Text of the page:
The Sarasota Concert Association is celebrating its 75th anniversary with a lineup of world-renowned classical artists and ensembles. Its 2020 Great Performers Series season continues Feb. 12, at the Van Wezel Performing Arts Hall, with the acclaimed Chicago Symphony Orchestra led by Riccardo Muti. The program features Prokofiev’s Suite from “Romeo and Juliet” and the “Symphony No. 3 in C Minor, Op. 44.”
“The Chicago Symphony Orchestra does not come our way every day,” says Joy McIntyre, SCA’s board president. “They last appeared in Sarasota 13 years ago. Now, under the direction of Riccardo Muti, Sarasota audiences will have the rare opportunity of experiencing a new, magnificent era of music-making by this extraordinary orchestra. And, to make it even more memorable, 2020 marks the 50th anniversary season of the conducting career of Riccardo Muti and the 75th anniversary of SCA.”
Now celebrating its 129th season, the Chicago Symphony Orchestra is consistently hailed as one of the world’s leading orchestras. In September 2010, renowned Italian conductor Riccardo Muti became its tenth music director. His vision for the Orchestra — to deepen its engagement with the Chicago community, to nurture its legacy while supporting a new generation of musicians, and to collaborate with visionary artists — signals a new era for the institution. The musicians of the CSO command a vast repertoire and annually perform more than 150 concerts, most at Symphony Center in Chicago and since 1936 at the Ravinia Festival in the summer. The CSO also tours nationally and internationally. Since its first tour to Canada in 1892, the Orchestra has performed in 29 countries on five continents in 62 international tours. Annually, the CSO engages more than 200,000 people of diverse ages, incomes, and backgrounds through the innovative programs of the Negaunee Music Institute at the CSO. The Institute also manages the Civic Orchestra of Chicago, the only pre-professional training ensemble of its kind affiliated with a major American orchestra.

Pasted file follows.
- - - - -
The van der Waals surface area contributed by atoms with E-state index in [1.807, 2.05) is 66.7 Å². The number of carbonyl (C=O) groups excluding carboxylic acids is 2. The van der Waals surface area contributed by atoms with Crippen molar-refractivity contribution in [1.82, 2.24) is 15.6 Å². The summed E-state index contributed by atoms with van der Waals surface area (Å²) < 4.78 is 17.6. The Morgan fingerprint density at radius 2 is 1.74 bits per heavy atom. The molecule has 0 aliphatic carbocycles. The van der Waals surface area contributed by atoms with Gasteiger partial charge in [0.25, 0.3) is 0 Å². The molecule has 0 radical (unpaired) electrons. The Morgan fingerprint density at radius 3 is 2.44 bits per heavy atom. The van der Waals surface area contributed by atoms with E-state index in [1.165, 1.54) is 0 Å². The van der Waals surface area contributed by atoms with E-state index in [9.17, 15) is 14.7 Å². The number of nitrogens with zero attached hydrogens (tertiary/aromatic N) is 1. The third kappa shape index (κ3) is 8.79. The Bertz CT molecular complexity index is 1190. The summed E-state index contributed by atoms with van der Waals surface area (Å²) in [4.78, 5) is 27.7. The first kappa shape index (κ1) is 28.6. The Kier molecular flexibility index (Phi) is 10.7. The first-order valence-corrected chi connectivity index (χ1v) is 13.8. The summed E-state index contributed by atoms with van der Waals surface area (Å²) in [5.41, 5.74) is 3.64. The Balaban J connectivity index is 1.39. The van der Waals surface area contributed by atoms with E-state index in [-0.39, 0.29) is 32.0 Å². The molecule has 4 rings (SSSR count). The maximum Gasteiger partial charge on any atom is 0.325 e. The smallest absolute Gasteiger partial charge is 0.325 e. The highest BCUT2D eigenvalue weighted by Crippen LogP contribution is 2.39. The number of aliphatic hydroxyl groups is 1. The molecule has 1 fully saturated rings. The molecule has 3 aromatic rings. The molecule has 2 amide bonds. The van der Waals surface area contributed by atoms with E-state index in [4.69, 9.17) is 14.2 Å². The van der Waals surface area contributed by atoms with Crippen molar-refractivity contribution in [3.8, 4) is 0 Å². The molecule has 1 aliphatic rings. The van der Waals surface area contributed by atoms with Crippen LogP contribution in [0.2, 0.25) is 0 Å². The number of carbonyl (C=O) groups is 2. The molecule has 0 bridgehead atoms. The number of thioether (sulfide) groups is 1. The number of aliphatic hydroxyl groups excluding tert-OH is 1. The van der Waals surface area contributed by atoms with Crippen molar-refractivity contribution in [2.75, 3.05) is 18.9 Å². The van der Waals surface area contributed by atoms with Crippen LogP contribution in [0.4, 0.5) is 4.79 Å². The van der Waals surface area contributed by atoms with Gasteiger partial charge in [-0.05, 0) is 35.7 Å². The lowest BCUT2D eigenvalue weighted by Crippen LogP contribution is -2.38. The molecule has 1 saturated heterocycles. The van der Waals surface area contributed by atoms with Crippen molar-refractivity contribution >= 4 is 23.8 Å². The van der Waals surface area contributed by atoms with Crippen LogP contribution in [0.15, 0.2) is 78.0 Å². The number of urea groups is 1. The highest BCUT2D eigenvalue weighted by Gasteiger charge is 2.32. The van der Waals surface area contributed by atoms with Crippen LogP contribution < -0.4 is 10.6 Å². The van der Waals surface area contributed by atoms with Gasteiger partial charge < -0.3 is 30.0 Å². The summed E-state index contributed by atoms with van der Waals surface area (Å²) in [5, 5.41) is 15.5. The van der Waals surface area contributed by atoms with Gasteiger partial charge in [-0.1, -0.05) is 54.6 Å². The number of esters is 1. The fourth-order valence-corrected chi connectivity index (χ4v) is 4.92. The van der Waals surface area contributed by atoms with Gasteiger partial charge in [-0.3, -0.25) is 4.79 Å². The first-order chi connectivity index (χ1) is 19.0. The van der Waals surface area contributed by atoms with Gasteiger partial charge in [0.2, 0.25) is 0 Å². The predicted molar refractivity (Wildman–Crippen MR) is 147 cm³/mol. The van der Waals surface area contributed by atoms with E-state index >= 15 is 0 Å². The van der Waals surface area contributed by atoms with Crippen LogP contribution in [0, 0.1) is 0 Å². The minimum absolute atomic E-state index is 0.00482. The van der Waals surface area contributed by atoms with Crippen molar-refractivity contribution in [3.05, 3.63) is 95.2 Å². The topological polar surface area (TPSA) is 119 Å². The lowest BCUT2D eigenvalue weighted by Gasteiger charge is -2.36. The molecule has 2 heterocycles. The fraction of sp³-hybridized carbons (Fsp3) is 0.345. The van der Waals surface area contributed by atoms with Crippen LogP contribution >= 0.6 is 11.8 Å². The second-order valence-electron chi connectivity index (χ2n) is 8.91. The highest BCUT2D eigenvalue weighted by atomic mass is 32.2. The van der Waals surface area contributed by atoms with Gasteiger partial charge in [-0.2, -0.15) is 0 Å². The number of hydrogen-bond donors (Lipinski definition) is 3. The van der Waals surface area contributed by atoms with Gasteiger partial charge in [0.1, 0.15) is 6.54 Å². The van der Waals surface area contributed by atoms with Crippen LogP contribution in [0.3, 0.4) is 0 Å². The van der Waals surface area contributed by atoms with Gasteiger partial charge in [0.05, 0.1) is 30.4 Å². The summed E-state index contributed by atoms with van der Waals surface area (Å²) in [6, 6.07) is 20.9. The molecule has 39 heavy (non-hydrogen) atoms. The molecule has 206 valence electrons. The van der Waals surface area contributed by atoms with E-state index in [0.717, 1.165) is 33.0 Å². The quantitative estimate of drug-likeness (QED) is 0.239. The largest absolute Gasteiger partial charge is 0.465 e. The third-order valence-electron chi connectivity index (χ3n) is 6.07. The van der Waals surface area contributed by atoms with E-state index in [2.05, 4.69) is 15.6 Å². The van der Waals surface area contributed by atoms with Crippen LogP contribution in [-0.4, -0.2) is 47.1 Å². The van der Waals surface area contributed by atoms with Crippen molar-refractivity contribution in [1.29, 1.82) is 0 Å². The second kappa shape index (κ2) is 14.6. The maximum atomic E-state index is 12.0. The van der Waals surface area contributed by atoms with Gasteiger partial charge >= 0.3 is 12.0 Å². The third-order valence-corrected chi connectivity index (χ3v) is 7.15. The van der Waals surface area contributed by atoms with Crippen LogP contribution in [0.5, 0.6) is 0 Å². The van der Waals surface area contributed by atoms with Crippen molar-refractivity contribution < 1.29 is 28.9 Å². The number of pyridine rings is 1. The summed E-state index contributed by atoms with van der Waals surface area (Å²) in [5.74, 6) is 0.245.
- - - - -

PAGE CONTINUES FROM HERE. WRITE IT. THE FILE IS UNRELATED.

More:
Born in Naples, Italy, Riccardo Muti is one of the preeminent conductors of our day. In 2010, when he became the tenth music director of the Chicago Symphony Orchestra (CSO), he had more than 40 years of experience at the helm of Maggio Musicale Fiorentino (1968-1980), the Philharmonia Orchestra (1973– 1982), the Philadelphia Orchestra (1980–1992), and Teatro alla Scala (1986-2005). After he won the Guido Cantelli Conducting Competition in Milan in 1967, Muti’s career developed quickly. Herbert von Karajan invited him to conduct at the Salzburg Festival in Austria in 1971, and Muti has maintained a close relationship with the summer festival and with its great orchestra, the Vienna Philharmonic, for more than 45 years. He has received the distinguished Golden Ring and the Otto Nicolai Gold Medal from the Philharmonic for his outstanding artistic contributions to the orchestra. He also is a recipient of a silver medal from the Salzburg Mozarteum and the Golden Johann Strauss Award by the Johann Strauss Society of Vienna. He is an honorary member of Vienna’s Gesellschaft der Musikfreunde, the Vienna Hofmusikkapelle, the Vienna Philharmonic, and the Vienna State Opera. Passionate about teaching young musicians, Muti founded the Luigi Cherubini Youth Orchestra in 2004 and the Riccardo Muti Italian Opera Academy in 2015. Through Le vie dell’Amicizia (The roads of friendship), a project of the Ravenna Festival in Italy, he has conducted in many of the world’s most troubled areas in order to bring attention to civic and social issues.
The 2020 Great Performers Series Season:
Feb. 25: The Knights and Gil Shaham, violin
Dedicated to transforming the orchestral experience and eliminating barriers between audiences and music, The Knights share the stage with one of the foremost violinists of our time, Gil Shaham. (Riverview Performing Arts Center).
March 12: Pacifica Quartet and Orion Weiss, piano
Orion Weiss, acclaimed as “one of the most sought-after soloists of his generation,” joins forces with the Pacifica Quartet — an ensemble widely praised for its gripping interpretations of string quartet cycles. (Van Wezel Performing Arts Hall).
March 30: Musicians from Marlboro
An offshoot of the Marlboro Festival created by Rudolf Serkin, the Musicians from Marlboro are acclaimed both for their joyous, thoroughly prepared performances and for fostering artists at the beginning of their careers — including such luminaries as Yefin Bronfman, Richard Goode and Richard Stoltzman. (Riverview Performing Arts Center).